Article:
The third quarter of 2012 was not great for the European office sector with leasing and investment activity down and rental growth reversing. However anyone expecting a smooth, demand-driven recovery was pretty much waiting to be disappointed – the road back to any sort of normality was always going to be bumpy and unpredictable.
Looking more postively at the current picture, the cooling of the market in the third quarter was of course largely a reflection of increased uncertainty surrounding the euro zone debt crisis but this reached its height in the late summer and has since stabilised and improved. Indeed, there are now signs that the road blocks put in the way of corporate decision making are being steadily lifted, particularly in more dynamic sectors such as technology and media.
As our latest report notes, (Global Office Forecast 2013-14), the office sector is likely to stabilise in 2013, with slow growth re-emerging even in Europe. The short term outlook may point to a lingering of recessionary conditions in some areas, but a steady improvement is forecast as the year goes by and any growth, however anaemic, will help to lift the corporate mood.
A key issue for occupiers to be alert to however is that the market is not really waiting for a demand led upturn – it is by and large supply led at present, with low levels of development meaning office availability is not being replenished and the choice of modern efficient buildings for occupiers to choose from is declining.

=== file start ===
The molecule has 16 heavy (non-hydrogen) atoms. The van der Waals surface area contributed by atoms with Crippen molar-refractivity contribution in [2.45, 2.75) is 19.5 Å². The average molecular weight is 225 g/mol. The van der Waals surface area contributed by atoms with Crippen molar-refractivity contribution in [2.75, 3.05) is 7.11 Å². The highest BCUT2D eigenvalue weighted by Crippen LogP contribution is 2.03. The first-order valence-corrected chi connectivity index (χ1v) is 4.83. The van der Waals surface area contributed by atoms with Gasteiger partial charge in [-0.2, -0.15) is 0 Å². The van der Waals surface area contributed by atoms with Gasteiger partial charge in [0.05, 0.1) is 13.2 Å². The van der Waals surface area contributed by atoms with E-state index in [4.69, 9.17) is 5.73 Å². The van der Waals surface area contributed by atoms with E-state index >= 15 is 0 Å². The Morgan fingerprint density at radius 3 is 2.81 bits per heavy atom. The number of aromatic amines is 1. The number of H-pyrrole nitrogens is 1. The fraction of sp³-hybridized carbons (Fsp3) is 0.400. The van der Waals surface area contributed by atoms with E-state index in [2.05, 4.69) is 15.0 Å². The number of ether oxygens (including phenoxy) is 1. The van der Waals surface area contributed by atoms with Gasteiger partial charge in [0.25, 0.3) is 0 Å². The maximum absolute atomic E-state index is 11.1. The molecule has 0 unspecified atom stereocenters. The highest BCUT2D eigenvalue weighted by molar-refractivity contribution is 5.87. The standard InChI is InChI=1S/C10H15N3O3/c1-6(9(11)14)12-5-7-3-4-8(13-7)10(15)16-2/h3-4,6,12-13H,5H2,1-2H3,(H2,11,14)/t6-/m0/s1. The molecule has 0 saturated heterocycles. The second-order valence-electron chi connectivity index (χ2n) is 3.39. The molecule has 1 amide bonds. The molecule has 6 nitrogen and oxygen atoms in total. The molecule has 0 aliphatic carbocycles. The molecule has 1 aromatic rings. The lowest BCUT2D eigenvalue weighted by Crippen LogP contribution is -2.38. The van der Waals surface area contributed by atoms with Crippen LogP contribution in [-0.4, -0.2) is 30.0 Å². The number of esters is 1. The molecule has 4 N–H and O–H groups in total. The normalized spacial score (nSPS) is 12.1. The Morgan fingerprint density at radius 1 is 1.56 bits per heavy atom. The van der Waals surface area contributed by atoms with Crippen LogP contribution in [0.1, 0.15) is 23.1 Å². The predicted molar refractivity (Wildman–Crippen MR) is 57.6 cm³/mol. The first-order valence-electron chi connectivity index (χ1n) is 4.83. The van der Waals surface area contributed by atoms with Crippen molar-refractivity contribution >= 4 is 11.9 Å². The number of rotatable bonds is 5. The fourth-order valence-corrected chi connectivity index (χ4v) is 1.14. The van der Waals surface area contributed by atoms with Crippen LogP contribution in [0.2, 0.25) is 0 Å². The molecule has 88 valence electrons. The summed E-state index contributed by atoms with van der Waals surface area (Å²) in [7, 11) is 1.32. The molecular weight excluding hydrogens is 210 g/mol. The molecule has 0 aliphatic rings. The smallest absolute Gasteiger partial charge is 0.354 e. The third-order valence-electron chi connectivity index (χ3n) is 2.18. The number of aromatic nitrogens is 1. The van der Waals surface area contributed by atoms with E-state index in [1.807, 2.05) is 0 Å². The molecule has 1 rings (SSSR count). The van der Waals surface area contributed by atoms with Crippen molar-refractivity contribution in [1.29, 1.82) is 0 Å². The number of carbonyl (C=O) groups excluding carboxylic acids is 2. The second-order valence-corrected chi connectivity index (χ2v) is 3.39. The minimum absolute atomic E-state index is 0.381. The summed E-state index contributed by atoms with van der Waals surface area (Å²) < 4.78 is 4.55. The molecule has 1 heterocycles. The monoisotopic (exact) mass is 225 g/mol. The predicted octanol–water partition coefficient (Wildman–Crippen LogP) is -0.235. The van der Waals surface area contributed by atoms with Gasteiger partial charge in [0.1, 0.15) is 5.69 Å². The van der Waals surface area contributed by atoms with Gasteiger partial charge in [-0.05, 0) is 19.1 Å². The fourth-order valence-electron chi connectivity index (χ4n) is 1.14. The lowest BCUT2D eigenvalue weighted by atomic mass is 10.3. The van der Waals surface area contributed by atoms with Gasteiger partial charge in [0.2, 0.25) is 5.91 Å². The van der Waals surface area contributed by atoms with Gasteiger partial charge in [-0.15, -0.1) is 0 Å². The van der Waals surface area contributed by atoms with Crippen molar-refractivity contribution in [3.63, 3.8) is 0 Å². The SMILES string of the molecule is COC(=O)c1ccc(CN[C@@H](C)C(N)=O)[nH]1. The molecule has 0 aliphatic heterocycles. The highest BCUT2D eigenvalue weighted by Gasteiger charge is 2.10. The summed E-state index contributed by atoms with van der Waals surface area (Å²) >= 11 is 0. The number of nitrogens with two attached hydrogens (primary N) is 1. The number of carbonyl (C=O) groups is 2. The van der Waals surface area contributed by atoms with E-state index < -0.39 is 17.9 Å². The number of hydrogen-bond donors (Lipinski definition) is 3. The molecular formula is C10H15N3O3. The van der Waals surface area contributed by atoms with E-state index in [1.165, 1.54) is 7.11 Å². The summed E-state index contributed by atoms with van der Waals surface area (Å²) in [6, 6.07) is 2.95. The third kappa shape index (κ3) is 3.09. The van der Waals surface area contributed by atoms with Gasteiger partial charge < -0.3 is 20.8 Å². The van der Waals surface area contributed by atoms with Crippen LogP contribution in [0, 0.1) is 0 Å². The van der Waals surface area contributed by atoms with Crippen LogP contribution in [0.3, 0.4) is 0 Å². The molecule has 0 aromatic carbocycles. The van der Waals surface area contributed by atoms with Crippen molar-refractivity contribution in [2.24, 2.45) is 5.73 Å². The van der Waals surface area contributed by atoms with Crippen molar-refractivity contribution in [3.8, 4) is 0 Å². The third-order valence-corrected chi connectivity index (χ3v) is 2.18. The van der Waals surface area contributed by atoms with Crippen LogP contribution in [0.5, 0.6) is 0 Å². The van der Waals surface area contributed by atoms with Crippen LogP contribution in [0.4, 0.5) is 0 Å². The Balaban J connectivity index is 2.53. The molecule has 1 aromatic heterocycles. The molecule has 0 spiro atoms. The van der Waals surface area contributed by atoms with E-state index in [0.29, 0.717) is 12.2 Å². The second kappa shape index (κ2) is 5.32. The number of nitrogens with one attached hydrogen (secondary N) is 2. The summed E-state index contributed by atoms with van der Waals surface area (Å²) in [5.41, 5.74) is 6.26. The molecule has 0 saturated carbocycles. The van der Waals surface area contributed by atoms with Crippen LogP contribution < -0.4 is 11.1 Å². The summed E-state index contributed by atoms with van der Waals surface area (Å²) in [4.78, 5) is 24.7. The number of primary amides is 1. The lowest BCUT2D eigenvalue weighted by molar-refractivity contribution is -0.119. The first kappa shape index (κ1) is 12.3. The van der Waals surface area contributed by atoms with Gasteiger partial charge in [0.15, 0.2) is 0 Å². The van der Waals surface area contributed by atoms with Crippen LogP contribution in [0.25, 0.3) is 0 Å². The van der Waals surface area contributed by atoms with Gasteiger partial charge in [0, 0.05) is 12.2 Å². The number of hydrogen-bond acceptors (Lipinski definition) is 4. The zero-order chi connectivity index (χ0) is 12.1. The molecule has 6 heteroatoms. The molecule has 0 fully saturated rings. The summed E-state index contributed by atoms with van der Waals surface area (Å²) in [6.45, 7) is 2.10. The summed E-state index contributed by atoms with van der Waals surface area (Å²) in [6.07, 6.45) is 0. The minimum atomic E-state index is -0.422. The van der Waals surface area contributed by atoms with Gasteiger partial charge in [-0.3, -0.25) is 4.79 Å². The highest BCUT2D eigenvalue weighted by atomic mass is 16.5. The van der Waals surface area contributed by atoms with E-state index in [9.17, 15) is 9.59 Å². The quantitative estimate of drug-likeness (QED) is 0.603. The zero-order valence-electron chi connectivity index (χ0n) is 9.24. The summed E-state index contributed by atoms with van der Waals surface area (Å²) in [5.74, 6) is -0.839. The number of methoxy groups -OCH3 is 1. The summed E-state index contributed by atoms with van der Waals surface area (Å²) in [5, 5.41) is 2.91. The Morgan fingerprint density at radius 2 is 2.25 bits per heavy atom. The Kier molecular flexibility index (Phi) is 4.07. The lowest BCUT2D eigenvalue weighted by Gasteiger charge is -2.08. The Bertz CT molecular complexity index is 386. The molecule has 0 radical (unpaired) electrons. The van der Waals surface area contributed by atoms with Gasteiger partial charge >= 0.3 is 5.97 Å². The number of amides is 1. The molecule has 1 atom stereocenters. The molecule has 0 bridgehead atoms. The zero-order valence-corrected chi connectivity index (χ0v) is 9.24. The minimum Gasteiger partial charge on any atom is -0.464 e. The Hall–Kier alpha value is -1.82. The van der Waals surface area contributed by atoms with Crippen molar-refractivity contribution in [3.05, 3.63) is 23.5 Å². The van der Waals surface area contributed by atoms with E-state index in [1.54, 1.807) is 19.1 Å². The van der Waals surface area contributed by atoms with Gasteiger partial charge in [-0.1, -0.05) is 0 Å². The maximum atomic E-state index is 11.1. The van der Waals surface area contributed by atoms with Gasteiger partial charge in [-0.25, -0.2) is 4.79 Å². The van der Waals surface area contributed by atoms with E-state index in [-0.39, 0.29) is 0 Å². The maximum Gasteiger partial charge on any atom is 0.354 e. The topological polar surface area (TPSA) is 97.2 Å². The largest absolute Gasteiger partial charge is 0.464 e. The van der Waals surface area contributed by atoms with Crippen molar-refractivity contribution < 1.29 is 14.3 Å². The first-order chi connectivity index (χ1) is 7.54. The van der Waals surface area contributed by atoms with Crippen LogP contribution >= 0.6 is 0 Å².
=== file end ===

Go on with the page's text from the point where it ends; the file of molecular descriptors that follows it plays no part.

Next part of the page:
Vacancy was stable in Q3 at around 9.5% of stock across major European cities, but completion levels are running at barely 60% of their 10 year average and look set at best to move sideways in most markets in the next year. Hence property rents are likely to grow faster than the weak level of forecast economic growth would suggest. We are currently predicting around 1% growth overall in prime rents but markets like London, Dublin, Moscow, Luxembourg and Brussels are expected to outpace this while increases matching or bettering inflation are likely in areas like Paris and major German cities.
This may mean that investors need to broaden their search parameters to access stock in growth markets and any assets with a good location and of a good or at least improvable quality in a market with some degree of liquidity should be in demand. For occupiers the same is true – a shortage of quality space, limited new development and a slow but steady increase in rents, means flexibility will be key to finding a solution to their occupational needs. 2013 could therefore be a more active year but a year of compromises for everyone in the market – and those compromises may be the first real signs that the market is getting back to normal.
David Hutchings, European Research Group, London